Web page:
With the rapid advancement in technology and modern research and development, new discoveries have also been made in the field of material science. Scientists have over the past few years succeeded in formulating materials that are harder than diamond, which is the hardest known naturally occurring material.
Most of the extra hard substances are variations of diamonds and are often referred to as synthetic diamonds. They can be produced through various chemical processes, which include Chemical Vapor Deposition (CVD) and High Pressure High Temperature methods.
Chemical Vapor Deposition
CVD is a method in which a diamond is ‘grown’ using a hydrocarbon gas mixture. To put it simply, the process involves
• Preparing a substrate of an appropriate material
• Cleaning it, usually with diamond powder
• Placing it in a chamber and feeding various hydrocarbon gases at high pressure, while the temperature of the chamber is maintained at around 800 degrees Celsius
Elements from the hydrocarbon gases react and decompose on the substrate surface to produce the required amount of deposition. Properties of the synthetic material, like hardness and crystallinity, are derived from the levels of the deposits.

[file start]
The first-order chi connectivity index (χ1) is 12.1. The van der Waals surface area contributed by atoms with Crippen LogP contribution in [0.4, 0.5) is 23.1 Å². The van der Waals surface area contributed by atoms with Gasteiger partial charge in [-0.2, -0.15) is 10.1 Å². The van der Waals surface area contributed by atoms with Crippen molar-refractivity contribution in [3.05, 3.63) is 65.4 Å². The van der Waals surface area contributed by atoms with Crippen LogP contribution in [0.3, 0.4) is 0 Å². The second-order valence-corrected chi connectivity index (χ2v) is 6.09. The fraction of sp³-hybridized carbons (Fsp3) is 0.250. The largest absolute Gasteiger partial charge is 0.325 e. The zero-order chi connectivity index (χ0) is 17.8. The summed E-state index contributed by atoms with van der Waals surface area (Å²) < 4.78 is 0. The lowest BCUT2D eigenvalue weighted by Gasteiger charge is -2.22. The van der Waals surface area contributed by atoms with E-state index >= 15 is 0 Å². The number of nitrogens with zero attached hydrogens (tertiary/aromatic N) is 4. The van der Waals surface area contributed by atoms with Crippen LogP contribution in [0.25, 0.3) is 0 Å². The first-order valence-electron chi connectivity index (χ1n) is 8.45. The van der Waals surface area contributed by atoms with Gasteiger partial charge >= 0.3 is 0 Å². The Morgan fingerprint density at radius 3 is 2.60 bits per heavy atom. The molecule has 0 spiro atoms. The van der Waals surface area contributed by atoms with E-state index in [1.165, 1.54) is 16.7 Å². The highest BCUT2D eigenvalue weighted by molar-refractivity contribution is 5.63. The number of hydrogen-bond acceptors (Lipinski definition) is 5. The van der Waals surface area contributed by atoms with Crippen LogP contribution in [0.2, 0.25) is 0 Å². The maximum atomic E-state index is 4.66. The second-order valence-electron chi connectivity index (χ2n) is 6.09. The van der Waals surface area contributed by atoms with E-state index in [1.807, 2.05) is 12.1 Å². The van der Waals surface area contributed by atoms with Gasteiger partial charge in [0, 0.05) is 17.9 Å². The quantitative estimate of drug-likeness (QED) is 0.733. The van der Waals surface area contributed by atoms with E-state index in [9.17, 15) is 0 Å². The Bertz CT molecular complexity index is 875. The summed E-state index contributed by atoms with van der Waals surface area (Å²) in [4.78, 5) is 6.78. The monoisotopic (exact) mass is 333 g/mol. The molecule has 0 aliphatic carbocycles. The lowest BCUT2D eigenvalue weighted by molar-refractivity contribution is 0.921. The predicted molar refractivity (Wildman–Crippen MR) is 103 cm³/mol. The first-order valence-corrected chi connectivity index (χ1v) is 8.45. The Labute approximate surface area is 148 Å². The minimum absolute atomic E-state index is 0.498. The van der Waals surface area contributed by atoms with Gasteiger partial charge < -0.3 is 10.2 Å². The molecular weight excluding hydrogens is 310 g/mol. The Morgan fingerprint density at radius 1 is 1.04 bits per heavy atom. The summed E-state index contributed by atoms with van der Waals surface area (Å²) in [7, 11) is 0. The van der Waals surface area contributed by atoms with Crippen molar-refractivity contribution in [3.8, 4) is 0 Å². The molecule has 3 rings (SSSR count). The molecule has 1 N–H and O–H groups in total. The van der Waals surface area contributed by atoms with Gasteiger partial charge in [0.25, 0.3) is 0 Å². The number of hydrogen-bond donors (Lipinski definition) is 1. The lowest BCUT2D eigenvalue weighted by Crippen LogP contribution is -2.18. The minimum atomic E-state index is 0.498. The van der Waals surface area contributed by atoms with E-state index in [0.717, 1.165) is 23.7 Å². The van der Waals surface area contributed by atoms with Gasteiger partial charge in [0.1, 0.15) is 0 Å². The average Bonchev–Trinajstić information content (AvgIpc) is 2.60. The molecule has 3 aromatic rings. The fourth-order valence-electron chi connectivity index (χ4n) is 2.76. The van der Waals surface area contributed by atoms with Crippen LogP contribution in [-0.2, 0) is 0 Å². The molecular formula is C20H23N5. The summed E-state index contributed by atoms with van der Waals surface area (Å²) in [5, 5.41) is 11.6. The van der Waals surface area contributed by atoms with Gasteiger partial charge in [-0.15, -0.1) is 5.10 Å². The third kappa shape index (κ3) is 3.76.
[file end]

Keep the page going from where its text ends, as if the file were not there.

High Pressure, High Temperature
Another process for producing is the High Pressure, High Temperature (HPHT) method. In this method, a diamond substrate is directly coated with carbon using very high pressure and temperature ranging up to 1400 degrees Celsius.
The process involves melting a metal and making it come in contact with a high purity carbon source. The metal dissolves the carbon and is then transported to the diamond, where it precipitates, resulting in the formation of synthetic diamonds.
Polycrystalline Diamond (PCD)
PCD is manufactured using the HPHT method. It can be used for various applications depending on grain size. Larger grain sized (microcrystalline) diamonds are used for coating and cutting tool tips as they have excellent durability and wear resistance and can retain their cutting properties for longer durations. Smaller grain size (nano-crystalline) diamonds are used for providing excellent surface finishes.
Polycrystalline diamonds are one of the most popular ultra-hard materials used for manufacturing cutting and finishing tools.
Polycrystalline Cubic Boron Nitrite
PCBN is one of the hardest cutting materials, also manufactured using the HPHT method. One of its most important properties is its ability to stand temperatures up to 1200 degrees Celsius. The low carbon contents make it an excellent material for accurate machining of hard steel and other hard materials.
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